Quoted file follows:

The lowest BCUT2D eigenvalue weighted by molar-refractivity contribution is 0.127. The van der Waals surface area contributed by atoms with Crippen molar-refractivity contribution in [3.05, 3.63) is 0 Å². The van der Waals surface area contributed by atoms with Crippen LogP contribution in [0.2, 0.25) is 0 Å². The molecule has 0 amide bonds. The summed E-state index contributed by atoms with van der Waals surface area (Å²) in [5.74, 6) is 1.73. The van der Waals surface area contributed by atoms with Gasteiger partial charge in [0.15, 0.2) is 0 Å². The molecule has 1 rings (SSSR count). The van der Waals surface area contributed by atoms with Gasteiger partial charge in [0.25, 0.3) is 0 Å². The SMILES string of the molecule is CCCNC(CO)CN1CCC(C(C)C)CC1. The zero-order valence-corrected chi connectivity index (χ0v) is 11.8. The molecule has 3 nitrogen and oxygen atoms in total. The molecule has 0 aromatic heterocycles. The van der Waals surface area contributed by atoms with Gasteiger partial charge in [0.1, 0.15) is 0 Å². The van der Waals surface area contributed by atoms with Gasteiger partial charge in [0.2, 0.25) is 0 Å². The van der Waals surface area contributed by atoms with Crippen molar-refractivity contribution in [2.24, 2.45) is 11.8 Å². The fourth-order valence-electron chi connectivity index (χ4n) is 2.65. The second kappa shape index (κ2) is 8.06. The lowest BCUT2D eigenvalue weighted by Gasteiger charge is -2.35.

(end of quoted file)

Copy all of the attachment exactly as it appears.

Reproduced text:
The lowest BCUT2D eigenvalue weighted by molar-refractivity contribution is 0.127. The van der Waals surface area contributed by atoms with Crippen molar-refractivity contribution in [3.05, 3.63) is 0 Å². The van der Waals surface area contributed by atoms with Crippen LogP contribution in [0.2, 0.25) is 0 Å². The molecule has 0 amide bonds. The summed E-state index contributed by atoms with van der Waals surface area (Å²) in [5.74, 6) is 1.73. The van der Waals surface area contributed by atoms with Gasteiger partial charge in [0.15, 0.2) is 0 Å². The molecule has 1 rings (SSSR count). The van der Waals surface area contributed by atoms with Gasteiger partial charge in [0.25, 0.3) is 0 Å². The SMILES string of the molecule is CCCNC(CO)CN1CCC(C(C)C)CC1. The zero-order valence-corrected chi connectivity index (χ0v) is 11.8. The molecule has 3 nitrogen and oxygen atoms in total. The molecule has 0 aromatic heterocycles. The van der Waals surface area contributed by atoms with Gasteiger partial charge in [0.1, 0.15) is 0 Å². The van der Waals surface area contributed by atoms with Gasteiger partial charge in [0.2, 0.25) is 0 Å². The van der Waals surface area contributed by atoms with Crippen molar-refractivity contribution in [2.24, 2.45) is 11.8 Å². The fourth-order valence-electron chi connectivity index (χ4n) is 2.65. The second kappa shape index (κ2) is 8.06. The lowest BCUT2D eigenvalue weighted by Gasteiger charge is -2.35.